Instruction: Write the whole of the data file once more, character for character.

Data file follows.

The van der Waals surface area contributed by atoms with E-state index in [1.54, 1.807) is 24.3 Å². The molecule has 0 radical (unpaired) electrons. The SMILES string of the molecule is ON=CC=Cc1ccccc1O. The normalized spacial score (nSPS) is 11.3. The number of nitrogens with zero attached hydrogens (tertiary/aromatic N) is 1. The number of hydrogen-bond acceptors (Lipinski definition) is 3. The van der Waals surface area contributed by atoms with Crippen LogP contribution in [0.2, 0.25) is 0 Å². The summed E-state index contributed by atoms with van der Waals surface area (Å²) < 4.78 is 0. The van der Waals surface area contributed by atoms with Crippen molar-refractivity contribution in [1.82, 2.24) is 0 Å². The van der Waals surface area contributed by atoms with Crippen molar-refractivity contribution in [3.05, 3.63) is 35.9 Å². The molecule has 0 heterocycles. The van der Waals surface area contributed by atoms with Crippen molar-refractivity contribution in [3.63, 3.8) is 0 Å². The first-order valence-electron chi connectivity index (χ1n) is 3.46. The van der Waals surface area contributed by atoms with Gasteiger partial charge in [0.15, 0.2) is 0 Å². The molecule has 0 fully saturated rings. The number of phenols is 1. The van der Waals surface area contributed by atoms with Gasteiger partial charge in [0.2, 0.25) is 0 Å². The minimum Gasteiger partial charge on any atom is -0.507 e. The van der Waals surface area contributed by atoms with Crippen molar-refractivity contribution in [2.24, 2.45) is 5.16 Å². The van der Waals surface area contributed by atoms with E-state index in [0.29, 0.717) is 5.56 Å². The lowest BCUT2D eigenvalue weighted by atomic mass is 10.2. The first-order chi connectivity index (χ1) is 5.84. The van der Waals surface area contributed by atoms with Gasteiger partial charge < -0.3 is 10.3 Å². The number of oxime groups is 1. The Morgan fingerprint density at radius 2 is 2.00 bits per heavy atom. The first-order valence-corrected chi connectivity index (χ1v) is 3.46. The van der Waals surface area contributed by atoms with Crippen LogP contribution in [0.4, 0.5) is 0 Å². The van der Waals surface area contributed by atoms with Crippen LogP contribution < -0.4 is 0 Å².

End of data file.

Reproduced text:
The van der Waals surface area contributed by atoms with E-state index in [1.54, 1.807) is 24.3 Å². The molecule has 0 radical (unpaired) electrons. The SMILES string of the molecule is ON=CC=Cc1ccccc1O. The normalized spacial score (nSPS) is 11.3. The number of nitrogens with zero attached hydrogens (tertiary/aromatic N) is 1. The number of hydrogen-bond acceptors (Lipinski definition) is 3. The van der Waals surface area contributed by atoms with Crippen LogP contribution in [0.2, 0.25) is 0 Å². The summed E-state index contributed by atoms with van der Waals surface area (Å²) < 4.78 is 0. The van der Waals surface area contributed by atoms with Crippen molar-refractivity contribution in [1.82, 2.24) is 0 Å². The van der Waals surface area contributed by atoms with Crippen molar-refractivity contribution in [3.05, 3.63) is 35.9 Å². The molecule has 0 heterocycles. The van der Waals surface area contributed by atoms with Crippen molar-refractivity contribution in [3.63, 3.8) is 0 Å². The first-order valence-electron chi connectivity index (χ1n) is 3.46. The van der Waals surface area contributed by atoms with Gasteiger partial charge in [0.15, 0.2) is 0 Å². The molecule has 0 fully saturated rings. The number of phenols is 1. The van der Waals surface area contributed by atoms with Gasteiger partial charge in [0.2, 0.25) is 0 Å². The minimum Gasteiger partial charge on any atom is -0.507 e. The van der Waals surface area contributed by atoms with Crippen molar-refractivity contribution in [2.24, 2.45) is 5.16 Å². The van der Waals surface area contributed by atoms with E-state index in [0.29, 0.717) is 5.56 Å². The lowest BCUT2D eigenvalue weighted by atomic mass is 10.2. The first-order chi connectivity index (χ1) is 5.84. The van der Waals surface area contributed by atoms with Gasteiger partial charge < -0.3 is 10.3 Å². The number of oxime groups is 1. The Morgan fingerprint density at radius 2 is 2.00 bits per heavy atom. The first-order valence-corrected chi connectivity index (χ1v) is 3.46. The van der Waals surface area contributed by atoms with Crippen LogP contribution in [0.4, 0.5) is 0 Å². The van der Waals surface area contributed by atoms with Crippen LogP contribution < -0.4 is 0 Å².